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Jewish Themes in the New Testament. Am Yisrael Chai! 

An examination of God's continued faithfulness to Jewish people by an evangelist among them... a book which deserves careful attention in our denomination and beyond

 

Jewish Themes in the New Testament. Am Yisrael Chai!
By Paul Morris
Milton Keynes: Paternoster, 2013
ISBN 978-1-84227-821-5
Reviewer: Pieter Lalleman

Jewish Themes in the New TestaThis book’s title is rather misleading; what it is doing is better expressed on the cover: ‘… an examination of what the New Testament teaches about the Jewish people in the era of the New Covenant. The core of that teaching is an affirmation of God's continued faithfulness to them.’

Or as the Introduction states: ‘The core of the New Testament teaching on the Jewish people is an affirmation of … God’s continued faithfulness to them, despite all that might appear to the contrary. … The Hebrew expression Am Yisrael Chai is best put into English as ‘the people of Israel lives!’

Morris argues that the Jews cannot be regarded as just any ethnic group. But he is not a blind idoliser of Jews and all things Jewish, and replacement theology is not the only concept that comes in for his criticism. He makes it clear that for Christians to celebrate Jewish festivals is rather odd. He thinks that a church near a Jewish community should reach out to them with the gospel, however hard this may be – and as an evangelist among Jews he knows about their resistance to the gospel.

He argues strongly against separate Messianic communities (which he calls ‘sects’, p.154) and in favour of Jewish Christians joining ordinary churches (as 90 per cent of them do anyway, p.152).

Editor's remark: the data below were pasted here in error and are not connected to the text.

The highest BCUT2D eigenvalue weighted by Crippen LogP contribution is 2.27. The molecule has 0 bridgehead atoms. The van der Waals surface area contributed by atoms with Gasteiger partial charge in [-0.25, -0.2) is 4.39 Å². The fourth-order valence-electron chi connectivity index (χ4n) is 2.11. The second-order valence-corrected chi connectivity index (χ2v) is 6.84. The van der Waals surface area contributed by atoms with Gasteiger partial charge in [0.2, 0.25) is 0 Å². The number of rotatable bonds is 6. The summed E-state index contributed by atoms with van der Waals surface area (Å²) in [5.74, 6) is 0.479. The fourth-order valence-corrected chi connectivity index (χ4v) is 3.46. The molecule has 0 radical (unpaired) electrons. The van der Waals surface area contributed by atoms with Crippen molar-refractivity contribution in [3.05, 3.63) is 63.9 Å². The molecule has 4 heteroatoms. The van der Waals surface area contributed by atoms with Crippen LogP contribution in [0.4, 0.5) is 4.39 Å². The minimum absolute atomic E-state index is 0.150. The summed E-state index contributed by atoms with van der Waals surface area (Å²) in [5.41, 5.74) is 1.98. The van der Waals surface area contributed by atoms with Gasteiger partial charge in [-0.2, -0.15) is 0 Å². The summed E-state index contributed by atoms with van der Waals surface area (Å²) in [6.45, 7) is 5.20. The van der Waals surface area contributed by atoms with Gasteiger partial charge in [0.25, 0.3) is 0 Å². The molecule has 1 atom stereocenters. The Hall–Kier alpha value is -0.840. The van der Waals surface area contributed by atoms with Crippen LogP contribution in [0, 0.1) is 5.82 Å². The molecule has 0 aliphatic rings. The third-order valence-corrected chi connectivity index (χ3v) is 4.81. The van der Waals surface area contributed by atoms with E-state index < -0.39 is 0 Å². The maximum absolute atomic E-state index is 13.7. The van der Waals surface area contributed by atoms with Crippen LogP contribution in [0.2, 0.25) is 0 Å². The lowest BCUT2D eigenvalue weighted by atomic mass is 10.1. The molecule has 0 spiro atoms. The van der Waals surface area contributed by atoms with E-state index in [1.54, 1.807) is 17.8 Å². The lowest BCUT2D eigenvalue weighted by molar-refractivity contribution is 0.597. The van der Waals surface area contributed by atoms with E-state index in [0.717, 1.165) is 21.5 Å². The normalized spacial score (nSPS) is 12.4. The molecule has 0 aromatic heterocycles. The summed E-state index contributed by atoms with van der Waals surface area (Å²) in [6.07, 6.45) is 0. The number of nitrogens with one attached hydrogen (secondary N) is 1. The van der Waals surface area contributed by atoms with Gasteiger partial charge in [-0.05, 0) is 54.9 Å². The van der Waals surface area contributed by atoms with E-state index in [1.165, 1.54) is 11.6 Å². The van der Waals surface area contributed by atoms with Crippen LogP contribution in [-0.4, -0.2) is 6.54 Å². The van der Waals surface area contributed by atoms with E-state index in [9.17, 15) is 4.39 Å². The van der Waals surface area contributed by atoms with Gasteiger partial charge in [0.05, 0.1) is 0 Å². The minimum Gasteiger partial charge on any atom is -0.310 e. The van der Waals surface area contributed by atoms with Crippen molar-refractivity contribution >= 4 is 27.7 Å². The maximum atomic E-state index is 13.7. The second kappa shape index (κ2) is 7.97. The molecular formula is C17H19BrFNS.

The book is divided into four parts and 21 chapters but I did not find it very systematic. Morris mentions the modern state of Israel with caution and discusses it at more length in chapter 20. He does not see the return of the Jews to their land as the fulfilment of any prophecy; ‘The land of Israel is no longer a divine space but that does not rule it out as a place for Jewish people to live.’ (p.201) In other words, it is a human right that the Jews have a place of their own but its ‘kingdom value’ is almost nil and if they don’t accept Jesus as their Messiah they may not always stay there (p.209!)

Morris is at his best when he interprets ‘easy’ passages such Romans 9:1-5; 11:11-15 and Ephesians 2 but also ‘harder’ ones such as Matthew 21:33-46, Galatians 6:16 and 1 Thessalonians 2:14-16. The final chapter is given to Romans 11:25-26 in its context. The book has indexes of passages and of themes, but the former is incomplete and the latter probably has a misplaced section.

With replacement theology still alive among us, and many denying the Jewish people a home, this book deserves careful attention in our denomination and beyond.

It might be useful to begin reading at the last two chapters. 


The Revd Dr Pieter Lalleman is Acadamic Dean and Tutor of New Testament at Spurgeon's College

Baptist Times, 02/05/2014
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